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April 25, 2007

Non invasive middleware stage 2: API skins

I think the first stage of non invasive middleware is taking hold right now. Products like ObjectGrid, Hibernate/OpenJPA/EclipseLink, Spring, WebSphere XD, Coherence etc are all there. You can use them with any bodies app server or even JVM. They are all embeddable to various degrees in existing containers or can serve as a container in their own right.

Many people are familiar with skins. Most media players can be reskinned with various themes changing the look of the application. This ability to reskin can also be applied to middleware. People want to be able to use middleware easier than ever before. They want to use it without changing their applications. This means products that mandate a specific API are in trouble. Your own API, even a standard one, means the application may need to change. I'm looking add the capability to reskin ObjectGrid to allow it to be integrated easier in to existing applications.

Examples of possible skins in no particular order for an ObjectGrid type product would be:

  • Subset of JPA as a much better cache interface than Maps ever can be.
  • JavaSpaces
  • JDBC (yep, it's an API)
  • REST/WS interfaces to the above
  • Various interceptors using XML/annotations to plugin caching transparently.
  • HTTP Sessions
  • SIP Sessions
  • CommonJ clustered workmanagers

So, I'm going to be examining which ones in the list make most sense and do those first. Obviously, the ones with no APIs look most attractive but other API skins may also make sense.

April 25, 2007 | Permalink


That's interesting. Normally people thing about standard interfaces to allow for varying implementations. You're talking about a given implementation supporting several interfaces!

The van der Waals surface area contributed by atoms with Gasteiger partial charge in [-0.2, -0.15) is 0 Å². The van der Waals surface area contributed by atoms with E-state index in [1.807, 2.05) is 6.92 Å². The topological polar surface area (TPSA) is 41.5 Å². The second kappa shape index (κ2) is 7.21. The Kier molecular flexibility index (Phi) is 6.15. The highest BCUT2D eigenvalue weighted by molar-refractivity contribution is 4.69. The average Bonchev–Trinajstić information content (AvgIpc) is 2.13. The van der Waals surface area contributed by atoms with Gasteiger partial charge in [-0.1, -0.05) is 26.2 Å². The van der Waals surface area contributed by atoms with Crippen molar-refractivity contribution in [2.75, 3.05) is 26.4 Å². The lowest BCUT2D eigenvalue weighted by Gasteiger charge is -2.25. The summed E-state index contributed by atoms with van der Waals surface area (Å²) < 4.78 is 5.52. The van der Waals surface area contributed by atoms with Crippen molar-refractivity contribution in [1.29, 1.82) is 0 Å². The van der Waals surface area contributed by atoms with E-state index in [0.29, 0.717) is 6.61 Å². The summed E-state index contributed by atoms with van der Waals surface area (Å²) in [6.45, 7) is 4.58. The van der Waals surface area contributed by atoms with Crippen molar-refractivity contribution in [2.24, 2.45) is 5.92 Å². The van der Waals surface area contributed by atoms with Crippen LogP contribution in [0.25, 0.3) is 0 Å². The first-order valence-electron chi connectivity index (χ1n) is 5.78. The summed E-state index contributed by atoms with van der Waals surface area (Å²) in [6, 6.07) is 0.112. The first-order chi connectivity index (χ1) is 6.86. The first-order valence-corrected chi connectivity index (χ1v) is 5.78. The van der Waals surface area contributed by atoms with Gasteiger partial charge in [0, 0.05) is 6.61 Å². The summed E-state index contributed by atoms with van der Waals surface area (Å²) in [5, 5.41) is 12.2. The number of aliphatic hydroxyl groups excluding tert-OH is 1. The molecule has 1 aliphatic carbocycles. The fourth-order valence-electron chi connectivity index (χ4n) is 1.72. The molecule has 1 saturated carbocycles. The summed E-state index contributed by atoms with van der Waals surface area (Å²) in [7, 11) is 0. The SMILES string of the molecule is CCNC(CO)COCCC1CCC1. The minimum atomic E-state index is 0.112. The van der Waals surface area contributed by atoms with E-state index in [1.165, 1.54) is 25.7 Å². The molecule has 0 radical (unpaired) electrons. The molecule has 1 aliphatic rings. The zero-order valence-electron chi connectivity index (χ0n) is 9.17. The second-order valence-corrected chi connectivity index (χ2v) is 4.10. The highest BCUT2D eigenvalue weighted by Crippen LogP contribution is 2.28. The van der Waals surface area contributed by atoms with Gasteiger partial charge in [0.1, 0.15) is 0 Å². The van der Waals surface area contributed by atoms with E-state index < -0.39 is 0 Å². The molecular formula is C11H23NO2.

Posted by: Bill Higgins | Apr 26, 2007 9:59:45 AM

It's only easy to plugin if the standard API is the one they are already using and the problem is there are multiple APIs...

Posted by: Billy | Apr 26, 2007 11:09:54 AM

I don't see how your comment relates to my comment :-)

Posted by: Bill Higgins | Apr 26, 2007 5:31:09 PM

Speaking for myself, I would personally give
priority to the following API's specs (at the least so that ObjectGrid is competitive with other offerings in the market)
a) JMS/AMQ - Gigaspaces does have this.
b) Clustered WorkManagers (since Coherence gives this as well).
c) JDBC (I think Isocra's Livestore product does the same thing, except that it is layered over Tangosol Coherence).
d) JPA - I guess if JDBC is implemented over ObjectGrid, then implementing JPA should be trivial enough. I think this gives a competitive advantage over other offerings since neither Gigaspaces/Coherence allows the developer to model in memory caches as relational entities, to the best of my knowledge.
Also Coherence's cache query is more of a simple boolean expression like filter and is not as expressive as SQL/JPA QL (which is inspired by Hibernate QL).

Posted by: Sanjeev Karandikar | Apr 26, 2007 11:57:41 PM

There is a big difference between interacting with Winamp and with enterprise middleware: that there is only one Winamp (with one API which doesn't change often) and dozens (hundreds??) of middleware stacks (with dozens of APIs which change pretty fast due to user demands).
It is far easier to code a Winamp skin and be sure that it will be relevant in the near future than to satisfy all the enterprise middleware stacks. Standardization could push down the number of middleware APIs, but this is a slow process, usually a few years behind user requirements.
So I guess we are stuck with coding to multiple APIs. What I see different today is that we are acknowledging the problems and the costs associated with coding to multiple APIs. Who knows, maybe we will solve this problem as well..

Posted by: CH | Apr 30, 2007 9:34:34 AM

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